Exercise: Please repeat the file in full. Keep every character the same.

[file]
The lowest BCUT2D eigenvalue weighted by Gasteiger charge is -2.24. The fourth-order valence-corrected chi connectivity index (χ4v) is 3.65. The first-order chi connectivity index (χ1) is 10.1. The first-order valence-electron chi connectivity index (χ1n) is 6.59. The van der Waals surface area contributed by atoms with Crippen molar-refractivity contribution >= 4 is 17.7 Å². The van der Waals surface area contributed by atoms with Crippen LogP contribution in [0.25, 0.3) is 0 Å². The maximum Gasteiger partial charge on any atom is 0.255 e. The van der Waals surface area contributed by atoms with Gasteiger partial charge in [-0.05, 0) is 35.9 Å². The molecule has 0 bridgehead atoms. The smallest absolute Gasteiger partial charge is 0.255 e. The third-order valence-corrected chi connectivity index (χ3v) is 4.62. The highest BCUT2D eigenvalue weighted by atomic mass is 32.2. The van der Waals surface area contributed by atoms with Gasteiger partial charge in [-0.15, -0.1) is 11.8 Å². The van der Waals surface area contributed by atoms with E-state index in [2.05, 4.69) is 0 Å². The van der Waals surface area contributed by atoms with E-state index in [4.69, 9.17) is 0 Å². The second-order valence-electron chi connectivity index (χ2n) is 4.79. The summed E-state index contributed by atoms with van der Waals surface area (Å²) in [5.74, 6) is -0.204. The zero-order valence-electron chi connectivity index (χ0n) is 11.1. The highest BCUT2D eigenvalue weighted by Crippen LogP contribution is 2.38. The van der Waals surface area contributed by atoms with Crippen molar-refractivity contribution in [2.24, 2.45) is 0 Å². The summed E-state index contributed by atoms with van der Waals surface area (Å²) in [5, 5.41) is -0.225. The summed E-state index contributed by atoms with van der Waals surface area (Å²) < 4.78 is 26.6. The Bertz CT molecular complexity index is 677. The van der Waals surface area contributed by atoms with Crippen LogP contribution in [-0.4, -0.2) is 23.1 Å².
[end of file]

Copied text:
The lowest BCUT2D eigenvalue weighted by Gasteiger charge is -2.24. The fourth-order valence-corrected chi connectivity index (χ4v) is 3.65. The first-order chi connectivity index (χ1) is 10.1. The first-order valence-electron chi connectivity index (χ1n) is 6.59. The van der Waals surface area contributed by atoms with Crippen molar-refractivity contribution >= 4 is 17.7 Å². The van der Waals surface area contributed by atoms with Crippen LogP contribution in [0.25, 0.3) is 0 Å². The maximum Gasteiger partial charge on any atom is 0.255 e. The van der Waals surface area contributed by atoms with Gasteiger partial charge in [-0.05, 0) is 35.9 Å². The molecule has 0 bridgehead atoms. The smallest absolute Gasteiger partial charge is 0.255 e. The third-order valence-corrected chi connectivity index (χ3v) is 4.62. The highest BCUT2D eigenvalue weighted by atomic mass is 32.2. The van der Waals surface area contributed by atoms with Gasteiger partial charge in [-0.15, -0.1) is 11.8 Å². The van der Waals surface area contributed by atoms with E-state index in [2.05, 4.69) is 0 Å². The van der Waals surface area contributed by atoms with E-state index in [4.69, 9.17) is 0 Å². The second-order valence-electron chi connectivity index (χ2n) is 4.79. The summed E-state index contributed by atoms with van der Waals surface area (Å²) in [5.74, 6) is -0.204. The zero-order valence-electron chi connectivity index (χ0n) is 11.1. The highest BCUT2D eigenvalue weighted by Crippen LogP contribution is 2.38. The van der Waals surface area contributed by atoms with Crippen molar-refractivity contribution in [2.24, 2.45) is 0 Å². The summed E-state index contributed by atoms with van der Waals surface area (Å²) in [5, 5.41) is -0.225. The summed E-state index contributed by atoms with van der Waals surface area (Å²) < 4.78 is 26.6. The Bertz CT molecular complexity index is 677. The van der Waals surface area contributed by atoms with Crippen LogP contribution in [-0.4, -0.2) is 23.1 Å².